By Hayleigh Gowans
Phillip Brady, a 17-year-old from Fayetteville, has a passion for bringing Type 1 diabetes awareness to his community. On July 24, along with more than 150 other children from around the country, Brady headed to Washington D.C. for the biannual Juvenile Diabetes Research Foundation (JDRF) Children’s Congress.
Brady, who was diagnosed with Type 1 diabetes (T1D) when he was 12, is among a group of 10 delegates from New York who were selected to join the cause this year. At the Children’s Congress, Brady met with New York Congressional delegation and attended a senate hearing to ask lawmakers to maintain federal funding to diabetes research.
“The Children’s Congress provides a once-in-a-lifetime opportunity to help members of Congress understand what life with T1D is really like and why funding research to cure and treat the disease is critical,” said Brady. “It is empowering to have the chance to put a personal face on T1D by sharing my story with key lawmakers.”
The JDRF Children’s Congress was started in 1999 as a way for children living with Type 1 diabetes, formerly known as juvenile diabetes because it commonly diagnosed in childhood, to speak to their congressional representatives about the importance of diabetes research. The program was inspired by a 9-year-old boy from Massachusetts named Tommy Solo, who asked his mother why kids with T1D couldn’t go to their representatives to speak with them about what it is like to have the disease and acknowledge they want to find a cure. Since then, nine successful Children’s Congresses have been held and more than 1,000 children with T1D have served as delegates.
Brady and his family have been active in other fundraisers and awareness events for the CNY chapter of the JDRF since his diagnosis in 2012. Living with T1D is something Brady said many of his peers don’t understand well, and that he had to grow up fast to learn how to properly keep himself healthy at an early age.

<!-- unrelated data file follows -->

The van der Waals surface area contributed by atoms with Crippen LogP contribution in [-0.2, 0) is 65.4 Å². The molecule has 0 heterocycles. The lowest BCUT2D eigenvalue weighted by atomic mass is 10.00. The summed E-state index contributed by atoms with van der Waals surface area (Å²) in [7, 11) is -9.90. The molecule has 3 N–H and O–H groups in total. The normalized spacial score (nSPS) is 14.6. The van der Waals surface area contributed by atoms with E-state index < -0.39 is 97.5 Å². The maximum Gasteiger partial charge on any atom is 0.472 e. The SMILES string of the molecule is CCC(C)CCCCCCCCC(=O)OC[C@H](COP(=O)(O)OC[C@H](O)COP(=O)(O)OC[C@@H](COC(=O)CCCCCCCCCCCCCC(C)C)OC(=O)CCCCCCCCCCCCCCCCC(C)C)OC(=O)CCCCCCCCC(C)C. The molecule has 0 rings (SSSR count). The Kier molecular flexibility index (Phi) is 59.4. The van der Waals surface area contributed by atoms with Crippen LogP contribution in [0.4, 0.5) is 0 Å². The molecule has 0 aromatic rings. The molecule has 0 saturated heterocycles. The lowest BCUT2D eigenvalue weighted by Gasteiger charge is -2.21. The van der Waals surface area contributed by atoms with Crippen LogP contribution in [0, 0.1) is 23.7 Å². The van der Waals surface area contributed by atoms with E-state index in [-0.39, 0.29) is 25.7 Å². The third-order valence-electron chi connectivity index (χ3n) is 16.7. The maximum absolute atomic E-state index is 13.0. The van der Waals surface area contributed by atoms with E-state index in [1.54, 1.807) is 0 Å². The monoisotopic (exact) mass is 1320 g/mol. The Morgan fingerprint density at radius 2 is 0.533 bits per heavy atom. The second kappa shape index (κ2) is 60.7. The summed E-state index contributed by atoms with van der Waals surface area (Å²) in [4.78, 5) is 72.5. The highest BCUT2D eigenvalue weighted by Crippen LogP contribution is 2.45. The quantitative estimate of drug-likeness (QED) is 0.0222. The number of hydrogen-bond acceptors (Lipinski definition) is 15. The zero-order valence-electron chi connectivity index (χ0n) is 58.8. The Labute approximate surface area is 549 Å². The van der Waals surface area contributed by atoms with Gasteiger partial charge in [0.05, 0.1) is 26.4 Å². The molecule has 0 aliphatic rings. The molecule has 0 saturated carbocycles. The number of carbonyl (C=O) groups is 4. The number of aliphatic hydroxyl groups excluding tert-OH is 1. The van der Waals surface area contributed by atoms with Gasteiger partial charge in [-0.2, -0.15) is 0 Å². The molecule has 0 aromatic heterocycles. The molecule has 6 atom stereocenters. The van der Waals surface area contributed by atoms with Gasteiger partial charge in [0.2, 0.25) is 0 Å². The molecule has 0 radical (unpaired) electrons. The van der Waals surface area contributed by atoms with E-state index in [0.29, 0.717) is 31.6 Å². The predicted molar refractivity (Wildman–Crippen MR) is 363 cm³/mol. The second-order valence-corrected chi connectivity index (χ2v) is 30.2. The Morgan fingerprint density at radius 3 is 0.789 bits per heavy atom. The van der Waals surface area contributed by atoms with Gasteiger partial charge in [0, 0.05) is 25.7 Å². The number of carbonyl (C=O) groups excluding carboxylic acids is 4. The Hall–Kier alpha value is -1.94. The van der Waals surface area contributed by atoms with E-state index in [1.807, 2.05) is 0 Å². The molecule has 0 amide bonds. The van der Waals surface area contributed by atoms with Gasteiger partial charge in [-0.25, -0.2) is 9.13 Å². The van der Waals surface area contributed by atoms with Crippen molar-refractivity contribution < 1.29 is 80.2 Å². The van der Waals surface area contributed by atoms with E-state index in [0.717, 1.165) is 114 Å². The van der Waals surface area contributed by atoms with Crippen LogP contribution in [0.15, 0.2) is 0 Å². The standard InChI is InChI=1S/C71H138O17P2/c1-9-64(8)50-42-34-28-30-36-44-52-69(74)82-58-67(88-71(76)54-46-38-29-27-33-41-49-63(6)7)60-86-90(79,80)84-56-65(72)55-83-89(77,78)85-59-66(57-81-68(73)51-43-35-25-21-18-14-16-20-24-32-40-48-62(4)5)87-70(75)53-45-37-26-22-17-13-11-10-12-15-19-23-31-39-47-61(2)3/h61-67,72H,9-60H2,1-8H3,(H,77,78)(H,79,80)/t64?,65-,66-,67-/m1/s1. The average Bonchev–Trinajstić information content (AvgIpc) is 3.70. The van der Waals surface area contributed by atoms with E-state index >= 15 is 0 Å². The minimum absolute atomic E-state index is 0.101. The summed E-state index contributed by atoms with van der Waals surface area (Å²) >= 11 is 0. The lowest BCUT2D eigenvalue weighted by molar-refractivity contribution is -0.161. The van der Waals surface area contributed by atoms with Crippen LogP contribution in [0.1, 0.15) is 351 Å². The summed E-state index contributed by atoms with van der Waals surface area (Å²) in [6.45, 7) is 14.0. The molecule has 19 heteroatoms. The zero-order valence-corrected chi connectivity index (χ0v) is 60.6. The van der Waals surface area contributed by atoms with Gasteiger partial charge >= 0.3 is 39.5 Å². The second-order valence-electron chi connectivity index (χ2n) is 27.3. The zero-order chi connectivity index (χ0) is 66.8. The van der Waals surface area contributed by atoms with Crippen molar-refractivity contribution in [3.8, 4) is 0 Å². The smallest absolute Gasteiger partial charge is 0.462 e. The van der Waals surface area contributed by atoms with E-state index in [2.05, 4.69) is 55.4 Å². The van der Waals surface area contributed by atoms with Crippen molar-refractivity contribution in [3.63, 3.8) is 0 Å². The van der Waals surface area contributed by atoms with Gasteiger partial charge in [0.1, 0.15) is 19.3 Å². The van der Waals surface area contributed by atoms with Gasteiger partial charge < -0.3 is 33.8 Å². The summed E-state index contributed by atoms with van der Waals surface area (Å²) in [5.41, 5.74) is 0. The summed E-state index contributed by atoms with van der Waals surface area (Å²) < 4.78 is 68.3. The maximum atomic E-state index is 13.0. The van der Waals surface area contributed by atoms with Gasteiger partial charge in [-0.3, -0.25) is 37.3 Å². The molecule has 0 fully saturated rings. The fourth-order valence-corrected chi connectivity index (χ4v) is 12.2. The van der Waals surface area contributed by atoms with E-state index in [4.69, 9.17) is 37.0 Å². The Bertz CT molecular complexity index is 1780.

“Most people would never guess I am dealing with a chronic disease, but that doesn’t mean living with Type 1 diabetes is easy. There are no breaks. There is no time off. It can be frustrating,” said Brady. “If I don’t take good care of myself, the consequences can be life threatening and impact my health long-term. Medical supplies and prescriptions are very expensive. These are some of the many reasons JDRF is fighting so hard to find a cure.”
Brady, who is going into his senior year at Fayetteville-Manlius, plans to study agriculture business at Iowa State University after graduation. When he’s not advocating for diabetes research and awareness, Brady is involved in many other activities including volleyball, basketball, skiing, spending time with friends and family, and working part time during the school year at a local farm and during the summer in the kitchen of a restaurant.
To learn more about the JDRF Children’s Congress, go to cc.jdrf.org.
I am a reporter for the Eagle Bulletin and Cazenovia Republican at Eagle News. I report on topics ranging from town and village government, business, news and features. I am a 2014 graduate of the Roy H. Park School of Communications and have a degree in Journalism and a minor in Psychology.
Aug 17, 2018
Aug 17, 2018